GUEST APPEARANCE: GPD ‘mismanaged… out of control’ | Opinion

An open letter to the City of Geneva:

In the space of just a month, news has hit the headlines about the Geneva Gendarmerie and workplace harassment and prejudice. On March 19, the Finger Lakes Times shared the story of Officer Patrick Nolin being harassed by fellow officers because of his health issues – depression stemming from a diagnosis of a degenerative and debilitating illness. And in a more recent edition of the FLT, the image of harassment and the threat of physical violence made headlines, this time directed at your colleague. May I remind you that you have all seen this picture. Where I work, I am an evaluator, like all teachers and counsellors; this means that I am mandated to report incidents like this to the appropriate offices. I assume you are also required to report such incidents to the appropriate office – but who would it be? Certainly not the police.

These two incidents, in the space of 30 days, demonstrate that the police service is mismanaged and, frankly, out of control. The portrayal of Councilwoman Salamendra was an act of meanness and an outright threat of physical harm. The asides, notes and leaflets addressed to Agent Nolin were malicious and intentional. But those directed at your fellow board member showed the depth of the threat — it wasn’t just an “incident,” it was premeditated and condoned by the department. Consider that not one officer spoke up, denounced. This means that either some are so intimidated by others that they become accomplices. Or that they completely agree with the picture.

The image, as I have said elsewhere, promotes femicide, it promotes violence against women, it normalizes violence, it actually normalizes rape culture. I guess I shouldn’t be surprised – the police have, on average, a higher incidence of domestic violence compared to mainstream society. But this is an abstract statistic that could be disputed by academics and laypeople alike. This image, however, is real, scrolling across the workstation screen in the so-called “Public Safety Building” (where another woman was being held in a chokehold) where city employees and the public could see her.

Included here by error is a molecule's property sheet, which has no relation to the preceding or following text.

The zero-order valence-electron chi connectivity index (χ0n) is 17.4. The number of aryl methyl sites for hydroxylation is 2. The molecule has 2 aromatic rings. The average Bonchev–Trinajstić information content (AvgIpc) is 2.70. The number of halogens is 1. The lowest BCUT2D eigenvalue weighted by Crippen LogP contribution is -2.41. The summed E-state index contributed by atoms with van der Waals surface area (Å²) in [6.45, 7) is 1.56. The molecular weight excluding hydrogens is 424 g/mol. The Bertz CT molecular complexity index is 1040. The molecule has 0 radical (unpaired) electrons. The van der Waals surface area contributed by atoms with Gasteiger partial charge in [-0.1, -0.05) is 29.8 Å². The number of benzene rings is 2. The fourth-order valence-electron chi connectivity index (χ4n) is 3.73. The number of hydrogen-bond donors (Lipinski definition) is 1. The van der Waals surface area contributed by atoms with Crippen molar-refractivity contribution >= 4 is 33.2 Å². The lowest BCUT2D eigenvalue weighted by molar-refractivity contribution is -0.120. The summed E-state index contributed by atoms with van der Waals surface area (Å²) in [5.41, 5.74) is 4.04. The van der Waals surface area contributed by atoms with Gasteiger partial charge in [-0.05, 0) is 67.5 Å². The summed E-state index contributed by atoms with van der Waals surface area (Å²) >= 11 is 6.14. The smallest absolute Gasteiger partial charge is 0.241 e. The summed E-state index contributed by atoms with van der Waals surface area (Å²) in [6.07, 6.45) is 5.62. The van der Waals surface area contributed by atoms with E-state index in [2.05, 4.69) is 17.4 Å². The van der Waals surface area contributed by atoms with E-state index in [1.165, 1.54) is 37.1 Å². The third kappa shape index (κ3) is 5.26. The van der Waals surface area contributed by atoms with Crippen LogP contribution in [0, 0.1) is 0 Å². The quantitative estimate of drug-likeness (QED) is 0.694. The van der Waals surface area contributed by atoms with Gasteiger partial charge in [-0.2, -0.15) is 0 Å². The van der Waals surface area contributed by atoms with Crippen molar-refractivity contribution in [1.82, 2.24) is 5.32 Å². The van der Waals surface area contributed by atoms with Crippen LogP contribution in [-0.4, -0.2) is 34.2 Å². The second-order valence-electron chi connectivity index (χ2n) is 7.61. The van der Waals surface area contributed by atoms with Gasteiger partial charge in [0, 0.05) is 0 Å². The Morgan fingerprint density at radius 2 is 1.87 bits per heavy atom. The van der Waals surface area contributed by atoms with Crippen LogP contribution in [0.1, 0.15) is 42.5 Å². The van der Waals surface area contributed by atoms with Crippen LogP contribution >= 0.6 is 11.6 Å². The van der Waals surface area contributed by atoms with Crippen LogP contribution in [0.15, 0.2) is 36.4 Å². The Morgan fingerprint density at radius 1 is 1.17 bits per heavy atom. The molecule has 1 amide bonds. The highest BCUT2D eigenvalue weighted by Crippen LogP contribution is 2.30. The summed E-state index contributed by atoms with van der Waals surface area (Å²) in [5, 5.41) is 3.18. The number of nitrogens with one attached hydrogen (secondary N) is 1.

There has to be some accountability (where’s that police accountability board?). Sadly, I’m sure some of you will laugh it off as a simple boyish prank. This is the problem. This is the basis of the culture of rape, of femicide, of violence directed against women. If, however, you read the publicly available FOIA documents, you will see that it is not just about some prank. It continues and demonstrates mismanagement and incompetence at all levels. These actions will cost the city legal fees; victims, if they sue, could receive hundreds of thousands of dollars in settlements. And that embarrasses the city — who would want to work for the city or in the city if harassment is tolerated, if violence against women is ignored?

I remind you that the current budget of the police department is over $3.4 million. Thirty-three thousand dollars of that is budgeted for “training,” a fraction of which goes to wellness and bias training (if any – the line-by-line budget is very opaque). It’s 1%. May I remind you that the now defunct Police Review Board cost the city $120—yes, it’s a hundred and twenty dollars. It’s fiscal irresponsibility — and we see the results. There is no liability. And we see the results.

At the very least, the leader must resign or be fired. I’d go so far as to say you should tear up the so-called police union contract and fire the entire department – after all, no one has spoken up to report this. Rehire those who wish to uphold responsibility and decency. If you are unable to do so, then you are complicit. You must act for what is right, not according to a poll you have taken of your favorite constituents. Otherwise, you are complicit in this violence. And in fact the city, by its silence, is an accomplice. This is how police states begin.

James McCorkle is a longtime Geneva resident and frequent contributor to the Time’ review pages. These are his opinions protected by the First Amendment and do not represent any advice or institution with which he may be associated.